An Exercise for Simultaneously Practicing Rhythm, Technique, Articulation, and Creativity

By Krists Luhaers (POS17_@Kristsll-399) [CC BY 2.0 (https://creativecommons.org/licenses/by/2.0)], via Wikimedia Commons

Here’s a simple exercise to help you gain confidence moving around various subdivisions of the beat while also improving the accuracy of your articulation at the same time.

You’ll definitely need a metronome for this one, and it’s a good idea to record yourself doing this so you can hear how precisely you’re able to move from eight notes to triplets to sixteenths to quintuplets and back. Also, make sure to try it at different tempos.

You might be tempted to immediately start notching up the pace of that metronome, but doing this at slow tempos is really most challenging and is also the key to mastering faster tempos. Make sure that each grouping has a clear identity – this shouldn’t sound like a gradual accelerando, but rather a succession of clear rhythmic groupings.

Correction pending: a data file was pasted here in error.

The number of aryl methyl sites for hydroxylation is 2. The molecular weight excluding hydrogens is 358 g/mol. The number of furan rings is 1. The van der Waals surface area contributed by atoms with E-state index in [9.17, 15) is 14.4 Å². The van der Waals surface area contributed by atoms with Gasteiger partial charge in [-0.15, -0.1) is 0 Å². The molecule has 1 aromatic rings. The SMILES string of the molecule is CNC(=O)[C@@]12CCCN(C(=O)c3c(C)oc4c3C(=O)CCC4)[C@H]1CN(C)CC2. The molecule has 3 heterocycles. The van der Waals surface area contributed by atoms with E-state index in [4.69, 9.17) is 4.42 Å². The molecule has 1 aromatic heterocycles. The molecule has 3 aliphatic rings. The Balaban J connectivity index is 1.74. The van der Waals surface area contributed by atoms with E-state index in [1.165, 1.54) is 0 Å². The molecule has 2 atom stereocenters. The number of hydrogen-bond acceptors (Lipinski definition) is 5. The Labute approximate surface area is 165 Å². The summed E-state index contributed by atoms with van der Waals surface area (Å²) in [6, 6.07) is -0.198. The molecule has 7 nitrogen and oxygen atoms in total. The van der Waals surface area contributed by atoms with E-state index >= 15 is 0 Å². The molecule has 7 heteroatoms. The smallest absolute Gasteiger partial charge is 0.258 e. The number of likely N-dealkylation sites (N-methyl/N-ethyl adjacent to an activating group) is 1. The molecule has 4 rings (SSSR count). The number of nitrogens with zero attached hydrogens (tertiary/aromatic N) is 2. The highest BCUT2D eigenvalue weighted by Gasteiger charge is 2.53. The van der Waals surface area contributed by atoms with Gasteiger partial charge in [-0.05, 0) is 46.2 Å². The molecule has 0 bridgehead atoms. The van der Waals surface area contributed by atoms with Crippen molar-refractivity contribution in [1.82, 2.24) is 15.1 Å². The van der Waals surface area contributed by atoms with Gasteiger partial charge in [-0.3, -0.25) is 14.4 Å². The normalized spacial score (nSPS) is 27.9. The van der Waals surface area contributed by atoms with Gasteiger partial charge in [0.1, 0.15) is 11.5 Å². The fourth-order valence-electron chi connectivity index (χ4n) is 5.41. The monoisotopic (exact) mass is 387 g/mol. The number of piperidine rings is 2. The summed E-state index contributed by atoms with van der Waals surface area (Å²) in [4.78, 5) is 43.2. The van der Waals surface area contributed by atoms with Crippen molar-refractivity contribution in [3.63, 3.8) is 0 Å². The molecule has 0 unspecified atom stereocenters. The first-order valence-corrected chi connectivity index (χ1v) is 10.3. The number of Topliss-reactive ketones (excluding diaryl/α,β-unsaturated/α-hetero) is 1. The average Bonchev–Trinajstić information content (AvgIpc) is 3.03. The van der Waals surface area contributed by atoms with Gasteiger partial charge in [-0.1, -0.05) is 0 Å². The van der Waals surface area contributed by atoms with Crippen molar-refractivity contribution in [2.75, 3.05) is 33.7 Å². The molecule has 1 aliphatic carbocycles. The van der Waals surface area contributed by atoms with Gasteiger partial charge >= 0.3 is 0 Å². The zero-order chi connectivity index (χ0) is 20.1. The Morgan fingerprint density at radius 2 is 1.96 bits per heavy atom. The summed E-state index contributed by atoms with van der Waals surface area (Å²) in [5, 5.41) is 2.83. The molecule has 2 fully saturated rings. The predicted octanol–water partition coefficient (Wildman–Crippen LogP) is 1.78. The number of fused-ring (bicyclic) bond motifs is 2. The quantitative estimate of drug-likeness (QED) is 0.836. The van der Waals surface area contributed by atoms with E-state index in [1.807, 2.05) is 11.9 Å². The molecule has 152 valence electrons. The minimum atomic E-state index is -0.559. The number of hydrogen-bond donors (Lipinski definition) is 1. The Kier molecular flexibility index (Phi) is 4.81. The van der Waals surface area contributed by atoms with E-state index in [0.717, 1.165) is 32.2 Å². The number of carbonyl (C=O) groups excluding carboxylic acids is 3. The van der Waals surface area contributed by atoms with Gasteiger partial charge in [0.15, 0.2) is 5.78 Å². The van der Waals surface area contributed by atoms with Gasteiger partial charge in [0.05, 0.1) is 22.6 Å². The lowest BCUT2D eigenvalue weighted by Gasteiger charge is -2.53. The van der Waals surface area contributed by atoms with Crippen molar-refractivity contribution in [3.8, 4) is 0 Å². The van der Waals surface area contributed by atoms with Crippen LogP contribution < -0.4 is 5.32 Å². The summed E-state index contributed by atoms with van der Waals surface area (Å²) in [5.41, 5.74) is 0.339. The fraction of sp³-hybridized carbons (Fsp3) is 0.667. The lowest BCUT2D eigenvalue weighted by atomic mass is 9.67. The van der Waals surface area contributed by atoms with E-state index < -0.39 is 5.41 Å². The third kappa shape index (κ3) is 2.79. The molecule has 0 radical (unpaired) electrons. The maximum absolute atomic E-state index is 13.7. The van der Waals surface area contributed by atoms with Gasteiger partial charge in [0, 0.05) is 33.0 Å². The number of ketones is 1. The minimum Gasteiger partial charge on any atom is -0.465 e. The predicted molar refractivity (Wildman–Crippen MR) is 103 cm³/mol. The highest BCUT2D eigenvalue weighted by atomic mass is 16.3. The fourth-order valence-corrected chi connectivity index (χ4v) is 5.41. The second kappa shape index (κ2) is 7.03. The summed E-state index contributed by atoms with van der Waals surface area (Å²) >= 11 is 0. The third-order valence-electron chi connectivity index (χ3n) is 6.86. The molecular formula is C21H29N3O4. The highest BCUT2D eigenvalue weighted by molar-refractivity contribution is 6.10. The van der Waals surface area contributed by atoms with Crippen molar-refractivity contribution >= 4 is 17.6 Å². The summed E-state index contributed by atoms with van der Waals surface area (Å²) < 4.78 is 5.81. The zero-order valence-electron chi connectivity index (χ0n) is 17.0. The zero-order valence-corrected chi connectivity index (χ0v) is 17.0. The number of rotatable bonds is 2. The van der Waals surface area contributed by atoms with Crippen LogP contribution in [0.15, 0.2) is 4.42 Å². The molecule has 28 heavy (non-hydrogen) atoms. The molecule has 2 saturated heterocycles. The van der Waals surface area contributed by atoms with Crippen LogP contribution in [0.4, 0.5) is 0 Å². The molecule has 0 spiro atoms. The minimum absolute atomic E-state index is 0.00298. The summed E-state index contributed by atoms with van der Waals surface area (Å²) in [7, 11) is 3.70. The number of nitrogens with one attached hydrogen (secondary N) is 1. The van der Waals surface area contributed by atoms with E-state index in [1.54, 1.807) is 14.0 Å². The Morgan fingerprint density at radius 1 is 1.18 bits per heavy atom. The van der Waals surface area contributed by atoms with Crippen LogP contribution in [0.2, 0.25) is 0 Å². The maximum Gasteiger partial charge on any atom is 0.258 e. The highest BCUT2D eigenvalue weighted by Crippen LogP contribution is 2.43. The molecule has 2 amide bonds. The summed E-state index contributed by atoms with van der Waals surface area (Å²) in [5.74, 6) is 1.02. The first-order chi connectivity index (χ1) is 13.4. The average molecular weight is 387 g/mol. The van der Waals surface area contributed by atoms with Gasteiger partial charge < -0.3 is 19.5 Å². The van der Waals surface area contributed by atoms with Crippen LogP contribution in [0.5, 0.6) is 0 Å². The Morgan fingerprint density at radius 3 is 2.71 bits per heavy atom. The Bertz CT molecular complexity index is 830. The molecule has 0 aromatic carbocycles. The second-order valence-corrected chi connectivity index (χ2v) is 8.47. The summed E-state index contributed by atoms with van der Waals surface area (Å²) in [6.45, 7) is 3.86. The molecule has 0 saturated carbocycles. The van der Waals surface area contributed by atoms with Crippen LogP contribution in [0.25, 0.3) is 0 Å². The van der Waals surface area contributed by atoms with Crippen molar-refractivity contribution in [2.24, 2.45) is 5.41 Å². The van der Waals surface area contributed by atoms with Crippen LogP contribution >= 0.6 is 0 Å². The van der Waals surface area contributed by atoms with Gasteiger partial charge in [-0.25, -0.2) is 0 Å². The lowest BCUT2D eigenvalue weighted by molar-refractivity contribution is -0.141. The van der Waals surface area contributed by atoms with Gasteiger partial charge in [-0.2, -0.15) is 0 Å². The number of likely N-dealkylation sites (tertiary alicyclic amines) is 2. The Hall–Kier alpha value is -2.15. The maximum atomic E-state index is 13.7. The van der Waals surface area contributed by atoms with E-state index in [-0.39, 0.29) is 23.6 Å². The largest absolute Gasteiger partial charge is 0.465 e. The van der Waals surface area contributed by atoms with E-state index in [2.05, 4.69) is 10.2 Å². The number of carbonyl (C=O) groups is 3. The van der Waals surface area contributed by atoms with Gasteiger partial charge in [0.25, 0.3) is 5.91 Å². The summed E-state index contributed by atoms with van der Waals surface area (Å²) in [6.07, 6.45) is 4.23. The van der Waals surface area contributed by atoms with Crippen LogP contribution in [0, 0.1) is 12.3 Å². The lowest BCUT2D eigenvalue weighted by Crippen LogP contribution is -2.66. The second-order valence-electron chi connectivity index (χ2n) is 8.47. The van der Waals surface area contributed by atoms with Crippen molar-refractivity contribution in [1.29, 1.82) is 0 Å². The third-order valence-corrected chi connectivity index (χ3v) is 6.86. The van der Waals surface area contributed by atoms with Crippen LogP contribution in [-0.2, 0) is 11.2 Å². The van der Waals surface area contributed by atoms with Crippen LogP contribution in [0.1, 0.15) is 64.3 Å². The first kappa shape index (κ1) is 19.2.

Two things to keep in mind about your articulation:

  1. Make sure that the tip of the tongue is touching the tip of the reed. The embouchure should be very stable as you tongue – nothing shifts around, only the tongue moves within the mouth and nothing should change with the position on the mouthpiece. Make sure articulation is clean, controlled and consistent. Articulation is key to good sound and rhythm – don’t gloss over it!
  2. As with any exercise, take the initial concept and use your imagination to come up with your own variations on it. Try different notes, scales, mix up the order of rhythms, write out licks that use this idea…the possibilities are endless.

Feel free to share your ideas in the comment section below.

Click here for a more readable and printer-friendly version of the exercises.